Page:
Today, Twin Farms is a luxury resort with 20 suites or cottages that offers a variety of sports including bicycling, croquet, canoeing, cross country skiing, and six downhill ski runs. A high-powered Sherpa snowmobile can transport guests back to the top after each run. A room (complete with three meals and all activities) at Twin Farms costs between $2250 and $3600 a night.
Just a mile east of Twin Farms lies Silver Lake, a few minutes drive from Lewis and Thompson’s old home. The lake is a popular spot for canoeing and paddleboarding and, in the winter, ice skating. On the northern shore of the lake is Silver Lake State Park, with 40 campsites for those who might not have Trump-sized checkbook.
On a weekday when Silver Lake is less busy, you might see what Sinclair Lewis found so charming about living in Barnard. “I like Vermont because it is quiet, because you have a population that is solid and not driven by the American mania,” Lewis said. “That mania which considers a town of four thousand as twice as good as a town of two thousand, or a city of one hundred thousand, fifty times as good as a town of two thousand. Following that reasoning, one would get the charming paradox that Chicago would be ten times better than the entire state of Vermont; but I have been in Chicago, and have not found it so.”
Hike or Ski To Robert Frost’s Cabin
For those who prefer the road less traveled, hike (or come winter, snowshoe or ski) the mile-long Robert Frost Interpretive Trail nearby off Route 125, just a few miles from the Rikert Nordic Center and the Middlebury College Snow Bowl. The trail traverses marshland on an elevated boardwalk before crossing the South Branch of the Middlebury River and Beaver Pond.
In early winter, if you meander along the trail, you might see birches as the former Vermont poet laureate described them in his poem “Birches”: “Loaded with ice on a sunny winter morning/ After a rain. They click upon themselves/ As the breeze rises, and turn many-colored / As the stir cracks and crazes their enamel.”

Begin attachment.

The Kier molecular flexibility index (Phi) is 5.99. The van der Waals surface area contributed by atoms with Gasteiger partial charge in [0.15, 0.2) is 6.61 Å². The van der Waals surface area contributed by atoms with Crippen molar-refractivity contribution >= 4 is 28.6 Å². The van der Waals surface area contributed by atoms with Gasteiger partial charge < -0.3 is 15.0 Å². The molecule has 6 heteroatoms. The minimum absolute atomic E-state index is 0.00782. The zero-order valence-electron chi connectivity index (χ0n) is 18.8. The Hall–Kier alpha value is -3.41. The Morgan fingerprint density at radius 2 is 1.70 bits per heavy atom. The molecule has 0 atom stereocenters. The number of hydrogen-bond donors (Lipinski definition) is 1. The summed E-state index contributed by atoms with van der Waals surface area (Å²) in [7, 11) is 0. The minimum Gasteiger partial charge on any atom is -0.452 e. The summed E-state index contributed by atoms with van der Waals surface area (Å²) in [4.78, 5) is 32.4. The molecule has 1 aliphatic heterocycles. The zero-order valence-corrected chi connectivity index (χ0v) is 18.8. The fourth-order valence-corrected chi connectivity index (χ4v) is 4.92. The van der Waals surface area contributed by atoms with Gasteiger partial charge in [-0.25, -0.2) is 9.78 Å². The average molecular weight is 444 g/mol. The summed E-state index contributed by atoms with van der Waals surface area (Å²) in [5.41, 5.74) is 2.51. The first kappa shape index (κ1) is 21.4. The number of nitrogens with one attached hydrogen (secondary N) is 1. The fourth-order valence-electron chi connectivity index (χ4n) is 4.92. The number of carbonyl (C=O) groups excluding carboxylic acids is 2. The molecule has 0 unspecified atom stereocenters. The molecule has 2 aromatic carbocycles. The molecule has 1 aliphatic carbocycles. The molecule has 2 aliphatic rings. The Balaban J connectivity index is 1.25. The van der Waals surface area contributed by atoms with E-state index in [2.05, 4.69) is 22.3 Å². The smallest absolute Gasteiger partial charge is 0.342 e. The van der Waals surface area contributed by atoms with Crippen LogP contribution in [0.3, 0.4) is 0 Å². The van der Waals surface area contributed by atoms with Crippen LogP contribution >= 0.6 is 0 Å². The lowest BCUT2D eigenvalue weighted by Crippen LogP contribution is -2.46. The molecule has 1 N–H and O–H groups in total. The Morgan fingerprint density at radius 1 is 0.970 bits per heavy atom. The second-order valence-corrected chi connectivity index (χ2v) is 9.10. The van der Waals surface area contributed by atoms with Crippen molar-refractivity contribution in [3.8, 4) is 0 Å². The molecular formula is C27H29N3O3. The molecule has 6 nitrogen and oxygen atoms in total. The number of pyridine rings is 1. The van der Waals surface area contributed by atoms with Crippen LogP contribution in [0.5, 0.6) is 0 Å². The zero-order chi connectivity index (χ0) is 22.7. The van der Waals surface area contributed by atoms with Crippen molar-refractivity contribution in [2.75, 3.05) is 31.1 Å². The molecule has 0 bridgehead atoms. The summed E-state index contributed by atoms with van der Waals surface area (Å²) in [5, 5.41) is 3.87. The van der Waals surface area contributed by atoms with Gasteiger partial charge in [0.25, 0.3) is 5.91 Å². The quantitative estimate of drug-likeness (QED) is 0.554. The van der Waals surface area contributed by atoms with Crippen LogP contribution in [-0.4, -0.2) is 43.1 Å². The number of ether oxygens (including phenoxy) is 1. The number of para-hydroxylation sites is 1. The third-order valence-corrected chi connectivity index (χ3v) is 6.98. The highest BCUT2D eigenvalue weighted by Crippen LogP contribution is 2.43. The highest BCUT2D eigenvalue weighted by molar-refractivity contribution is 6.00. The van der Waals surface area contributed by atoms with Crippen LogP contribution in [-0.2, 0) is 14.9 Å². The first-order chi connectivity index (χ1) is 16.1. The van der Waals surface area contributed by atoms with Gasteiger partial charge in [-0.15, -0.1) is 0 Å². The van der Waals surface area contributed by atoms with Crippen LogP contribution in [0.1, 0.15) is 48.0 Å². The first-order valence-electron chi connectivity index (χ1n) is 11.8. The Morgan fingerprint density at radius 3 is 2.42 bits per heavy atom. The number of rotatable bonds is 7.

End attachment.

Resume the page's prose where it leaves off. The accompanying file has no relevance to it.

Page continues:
The boardwalk was recently rebuilt to be wheelchair accessible and opened in spring 2021. Around a half dozen of Frost’s poems are now posted along the trail, including one of his most famous, “The Road Not Taken.”
Just across Route 125 from the Frost Interpretive Trail, the road you should take is the half-mile dirt road (or in the winter, follow Rikert’s Nordic ski trails) that leads to the Robert Frost Farm and Cabin. Frost stayed at this modest cabin at Homer Noble Farm during the summer and fall months from 1939 to his death in 1963. There, he tended to the apple trees, wrote and taught at Middlebury College.
According to author and Middlebury College Professor of Creative Writing Jay Parini. “I would say Frost is the poet of the seasons. And not just four seasons, but 50 seasons. He broke the seasons down into little micro-seasons. He’s got early fall, mid-fall, late fall, depths of winter.”